Fox shuts down TV movie division

Co. decides no room in telepic marketplace

Fox’s on-again, off-again, on-again TV movie division is off again.

After weeks of speculation, web officially decided Wednesday to shutter its five-person longform unit and shelve a handful of telepics in various stages of development. Marci Pool, exec VP of movies and minis, has departed the net, along with VP David Marko and three other staffers.

Despite an ambitious start in 1991 with the critically acclaimed Jim Carrey starrer “Doing Time on Maple Drive,” Fox’s movie division has never been able to find true success. Net brought in Pool in June 2000 to oversee a new attempt to focus on event pics, but even then, Fox execs never truly seemed excited about the idea of telepics.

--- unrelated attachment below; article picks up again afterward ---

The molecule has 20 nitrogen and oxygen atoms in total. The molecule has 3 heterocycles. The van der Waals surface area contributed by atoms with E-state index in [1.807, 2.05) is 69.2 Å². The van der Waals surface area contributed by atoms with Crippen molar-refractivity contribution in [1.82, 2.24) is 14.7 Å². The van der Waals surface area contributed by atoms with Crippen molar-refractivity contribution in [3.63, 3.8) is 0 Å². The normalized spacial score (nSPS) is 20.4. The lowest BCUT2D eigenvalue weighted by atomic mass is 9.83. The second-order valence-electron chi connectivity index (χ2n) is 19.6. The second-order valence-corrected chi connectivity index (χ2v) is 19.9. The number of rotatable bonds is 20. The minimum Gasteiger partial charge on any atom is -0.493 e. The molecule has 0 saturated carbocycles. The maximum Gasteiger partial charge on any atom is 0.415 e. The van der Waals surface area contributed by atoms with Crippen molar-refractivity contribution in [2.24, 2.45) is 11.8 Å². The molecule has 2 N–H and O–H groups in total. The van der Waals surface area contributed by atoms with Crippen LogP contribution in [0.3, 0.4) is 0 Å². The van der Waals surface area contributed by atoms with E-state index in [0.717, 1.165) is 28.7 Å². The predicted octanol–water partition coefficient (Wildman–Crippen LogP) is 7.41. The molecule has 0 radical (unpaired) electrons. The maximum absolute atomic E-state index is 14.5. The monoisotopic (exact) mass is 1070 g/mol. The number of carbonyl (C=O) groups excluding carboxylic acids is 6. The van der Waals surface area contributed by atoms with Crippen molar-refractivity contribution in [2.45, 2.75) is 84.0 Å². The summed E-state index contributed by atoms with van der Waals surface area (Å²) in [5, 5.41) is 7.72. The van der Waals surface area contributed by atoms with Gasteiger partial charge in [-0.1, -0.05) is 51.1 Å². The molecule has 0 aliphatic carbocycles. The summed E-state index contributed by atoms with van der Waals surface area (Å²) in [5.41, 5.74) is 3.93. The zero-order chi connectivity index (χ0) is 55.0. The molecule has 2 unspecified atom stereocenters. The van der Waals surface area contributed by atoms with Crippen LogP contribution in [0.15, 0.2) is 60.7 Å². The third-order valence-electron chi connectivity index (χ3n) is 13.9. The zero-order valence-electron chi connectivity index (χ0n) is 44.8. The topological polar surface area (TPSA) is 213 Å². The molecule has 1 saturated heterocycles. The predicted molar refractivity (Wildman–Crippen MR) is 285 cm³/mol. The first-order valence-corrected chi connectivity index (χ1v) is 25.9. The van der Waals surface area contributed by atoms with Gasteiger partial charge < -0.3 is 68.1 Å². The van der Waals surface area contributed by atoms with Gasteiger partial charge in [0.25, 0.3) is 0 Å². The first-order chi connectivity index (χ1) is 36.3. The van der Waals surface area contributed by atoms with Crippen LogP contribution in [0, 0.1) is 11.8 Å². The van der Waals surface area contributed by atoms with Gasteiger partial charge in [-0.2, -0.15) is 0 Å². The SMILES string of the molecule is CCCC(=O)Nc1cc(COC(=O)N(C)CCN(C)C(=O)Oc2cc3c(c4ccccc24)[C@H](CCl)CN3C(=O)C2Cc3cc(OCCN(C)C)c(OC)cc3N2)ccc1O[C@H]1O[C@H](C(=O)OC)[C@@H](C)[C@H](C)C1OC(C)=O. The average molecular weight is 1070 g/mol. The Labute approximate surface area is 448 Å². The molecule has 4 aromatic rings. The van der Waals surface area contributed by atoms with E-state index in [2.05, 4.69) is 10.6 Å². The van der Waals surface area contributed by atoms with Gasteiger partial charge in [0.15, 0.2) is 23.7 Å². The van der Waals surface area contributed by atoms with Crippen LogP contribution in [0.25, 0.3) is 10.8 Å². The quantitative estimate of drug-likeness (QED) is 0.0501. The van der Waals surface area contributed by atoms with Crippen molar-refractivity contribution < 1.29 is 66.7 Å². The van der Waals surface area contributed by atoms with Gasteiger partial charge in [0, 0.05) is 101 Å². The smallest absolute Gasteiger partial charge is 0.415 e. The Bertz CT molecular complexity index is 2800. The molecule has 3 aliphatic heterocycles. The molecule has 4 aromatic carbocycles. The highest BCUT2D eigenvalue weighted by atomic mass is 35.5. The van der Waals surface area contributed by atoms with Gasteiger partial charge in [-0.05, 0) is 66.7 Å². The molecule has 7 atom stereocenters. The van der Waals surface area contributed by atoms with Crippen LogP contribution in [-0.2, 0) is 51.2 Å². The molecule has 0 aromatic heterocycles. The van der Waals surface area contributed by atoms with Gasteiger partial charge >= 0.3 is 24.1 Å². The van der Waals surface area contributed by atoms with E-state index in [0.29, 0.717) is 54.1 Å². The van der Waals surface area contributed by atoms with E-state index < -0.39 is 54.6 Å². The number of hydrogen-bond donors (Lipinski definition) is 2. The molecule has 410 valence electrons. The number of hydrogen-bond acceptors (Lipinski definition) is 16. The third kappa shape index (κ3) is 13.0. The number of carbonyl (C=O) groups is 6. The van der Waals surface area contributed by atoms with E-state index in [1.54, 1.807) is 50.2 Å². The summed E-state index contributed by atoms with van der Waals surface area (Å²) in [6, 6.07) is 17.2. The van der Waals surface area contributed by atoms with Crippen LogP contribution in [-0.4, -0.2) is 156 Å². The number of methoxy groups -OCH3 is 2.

Now, with longform divisions at all networks struggling for timeslots, Fox simply decided there was no room for another network player in the telepic marketplace — particularly at a net that programs 15 hours per week vs. 22 for the other nets.

“In the current economic climate, it just doesn’t make sense for us to maintain a longform unit,” a Fox spokesman said, adding that the net’s decision was “in no way a reflection of the quality of programming” coming from Pool.

Three pics produced by Pool — the high-concept “WWIII,” “Who Wants to Marry A Billionaire” and “Black River” — generated decent if unspectacular ratings, despite very little promotion. Two other Pool pics — “The Rats” and “The Glow” — have yet to air.

Fox still intends to produce a “Brady Bunch” spinoff pic in which the classic clan heads to the White House.

Last spring, NBC decided to eliminate its remaining movie night, while CBS cut back to a Sunday franchise. ABC has had solid longform success with a series of event pics.

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